Kurz cannot be put in a pigeon hole, unlike the former leader of his party, Jorg Haider, who was killed in a car crash in 2008, or like Hungarian leader Viktor Orban, the right-wing populist and nationalist who has dismantled democratic institutions in his country, opposed EU quota proposals on migrants, and held that Islam is the rulebook of another world and has never spiritually been part of Europe. Interestingly, unlike Orban, who has been accused of fanning the flames of anti-Semitism and has often spoken of “foreign cosmopolitans,” Kurz has expressed zero tolerance for anti-Semitism.
Similarly, Kurz is not Angela Merkel’s lapdog. He claims he wants to be a bridge between east and west, to be pro-European, agreeing with some of EU policies, but not on a close social union. or immigration. On the contrary, he believes that on some issues nation states can make better decisions than can the EU. Nevertheless, he was happy that Merkel was the first to call and congratulate him on election night.
The Austrian election is interesting in two ways: it indicates the country has moved, if not overwhelmingly, to the right; and it will be a test of whether European center moderates can deal with right-wing populists. Kurz, who does not have an overall majority, has three alternatives in forming a government. One, following the example of Sweden, is to enter into a coalition with the center left SPO and thus isolate the populist element. A second, following the example of Norway, is to ally with the FPO led by Heinz-Christian Strache. A third, following occasional strategy in the UK, is to form a minority government.
Kurz appears to have made his choice, to engage in coalition talks with the Freedom party. The two parties may differ over some political issues, such as ministerial appointments, but they agree on the fundamental issues, minimizing or ending migration, deportation of asylum seekers whose request is denied, and opposition to radical Islam. The two parties recognize that in 2016 the refugee crisis was ended, mainly for two reasons. The West Balkan route was closed to migrants, and Turkey had agreed to help. However, the problem has not been solved. There is a need for a common EU policy so Italy and Greece don’t have to deal with the problem alone.
Austria, which has the fourth highest GDP per capita in the EU, is a relatively rich country that has surged to the political right. It is also a country that is likely to have as part of its government a party, the FPO, that is not only anti-establishment, anti-immigration, and essentially anti-Muslim position but also a reminder of an ominous past. The Freedom party was founded by ex-Nazis in 1956, and its first leader was a former Nazi SS officer. Its members wear cornflower in their buttonholes, the symbol of Nazi supporters in Austria when the party was banned there between 1934 and 1938. Despite this, it is the first far right-wing party to be part of a government in postwar Europe in 2000.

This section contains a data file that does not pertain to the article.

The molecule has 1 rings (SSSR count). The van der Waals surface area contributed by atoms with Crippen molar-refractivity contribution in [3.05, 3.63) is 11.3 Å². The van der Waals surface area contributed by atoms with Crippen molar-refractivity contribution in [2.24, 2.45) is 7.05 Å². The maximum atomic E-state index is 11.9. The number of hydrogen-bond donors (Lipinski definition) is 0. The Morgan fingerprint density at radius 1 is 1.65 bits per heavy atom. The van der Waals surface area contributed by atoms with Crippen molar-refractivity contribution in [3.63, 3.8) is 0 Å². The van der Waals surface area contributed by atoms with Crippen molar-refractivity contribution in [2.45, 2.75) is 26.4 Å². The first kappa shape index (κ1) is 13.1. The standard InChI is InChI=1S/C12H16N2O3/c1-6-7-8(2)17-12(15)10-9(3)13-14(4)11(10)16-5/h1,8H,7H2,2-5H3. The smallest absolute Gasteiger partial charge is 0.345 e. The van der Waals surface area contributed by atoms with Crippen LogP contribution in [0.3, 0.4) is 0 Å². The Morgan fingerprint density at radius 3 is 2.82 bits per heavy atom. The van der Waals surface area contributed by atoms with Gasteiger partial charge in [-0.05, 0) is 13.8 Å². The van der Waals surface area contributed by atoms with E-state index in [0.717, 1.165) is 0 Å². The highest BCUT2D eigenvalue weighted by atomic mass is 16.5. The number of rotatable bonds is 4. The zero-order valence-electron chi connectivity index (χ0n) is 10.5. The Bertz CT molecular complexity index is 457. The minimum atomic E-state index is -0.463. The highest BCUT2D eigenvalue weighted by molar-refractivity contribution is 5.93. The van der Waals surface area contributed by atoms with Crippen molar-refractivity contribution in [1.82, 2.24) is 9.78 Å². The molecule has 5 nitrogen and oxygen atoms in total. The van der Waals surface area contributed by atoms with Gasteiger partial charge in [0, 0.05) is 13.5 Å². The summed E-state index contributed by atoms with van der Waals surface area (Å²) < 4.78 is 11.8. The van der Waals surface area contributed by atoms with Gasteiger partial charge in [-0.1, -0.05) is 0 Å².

Austria may now join the Visegrad group of four countries — the Czech Republic, Hungary, Poland, and Slovakia — founded in Hungary in February 1991 to advance cooperation in various fields — economic, military, and energy — but all opposed to the refugee quotas that Brussels wants to introduce. Viktor Orban, Hungary’s prime minister, has asserted that quotas not only pose a moral problem, but will also cause more deaths if they encourage people to try to reach Europe by sea. Austria, together with the four countries, rejects the idea of more Arab immigrants.
The crucial question is whether, if the center and right join hands in government of Austria, the relatively moderate OVP will be able to control the far-right FPO. In recent years, both moderates and extremists, whether in the Netherlands, France, or Germany, have had successes and failures. But all are aware of the problem of immigration whether it is a call for a ban on foreign funding of mosques, a ban on burkas and on the Muslim call to prayer, or preventing the entrance of Middle East Muslims. President Donald Trump will be interested in how the Austrian center right deals with the issue